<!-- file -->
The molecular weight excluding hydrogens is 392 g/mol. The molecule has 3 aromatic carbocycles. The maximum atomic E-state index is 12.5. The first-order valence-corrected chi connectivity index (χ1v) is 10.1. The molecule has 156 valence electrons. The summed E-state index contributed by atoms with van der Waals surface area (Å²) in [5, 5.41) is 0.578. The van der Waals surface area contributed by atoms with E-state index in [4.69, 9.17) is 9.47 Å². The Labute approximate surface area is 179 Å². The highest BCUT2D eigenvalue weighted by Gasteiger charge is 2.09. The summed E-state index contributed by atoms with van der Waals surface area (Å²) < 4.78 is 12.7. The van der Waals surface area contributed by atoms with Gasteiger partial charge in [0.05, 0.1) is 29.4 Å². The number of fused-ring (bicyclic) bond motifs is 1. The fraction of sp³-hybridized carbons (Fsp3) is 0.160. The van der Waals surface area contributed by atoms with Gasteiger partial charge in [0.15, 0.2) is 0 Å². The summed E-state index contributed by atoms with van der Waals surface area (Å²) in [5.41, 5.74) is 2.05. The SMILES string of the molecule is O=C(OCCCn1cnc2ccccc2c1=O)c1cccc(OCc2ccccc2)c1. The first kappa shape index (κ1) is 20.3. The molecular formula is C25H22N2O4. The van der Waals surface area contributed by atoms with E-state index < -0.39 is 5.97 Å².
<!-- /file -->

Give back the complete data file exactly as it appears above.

The molecular weight excluding hydrogens is 392 g/mol. The molecule has 3 aromatic carbocycles. The maximum atomic E-state index is 12.5. The first-order valence-corrected chi connectivity index (χ1v) is 10.1. The molecule has 156 valence electrons. The summed E-state index contributed by atoms with van der Waals surface area (Å²) in [5, 5.41) is 0.578. The van der Waals surface area contributed by atoms with E-state index in [4.69, 9.17) is 9.47 Å². The Labute approximate surface area is 179 Å². The highest BCUT2D eigenvalue weighted by Gasteiger charge is 2.09. The summed E-state index contributed by atoms with van der Waals surface area (Å²) < 4.78 is 12.7. The van der Waals surface area contributed by atoms with Gasteiger partial charge in [0.05, 0.1) is 29.4 Å². The number of fused-ring (bicyclic) bond motifs is 1. The fraction of sp³-hybridized carbons (Fsp3) is 0.160. The van der Waals surface area contributed by atoms with Gasteiger partial charge in [0.15, 0.2) is 0 Å². The summed E-state index contributed by atoms with van der Waals surface area (Å²) in [5.41, 5.74) is 2.05. The SMILES string of the molecule is O=C(OCCCn1cnc2ccccc2c1=O)c1cccc(OCc2ccccc2)c1. The first kappa shape index (κ1) is 20.3. The molecular formula is C25H22N2O4. The van der Waals surface area contributed by atoms with E-state index < -0.39 is 5.97 Å².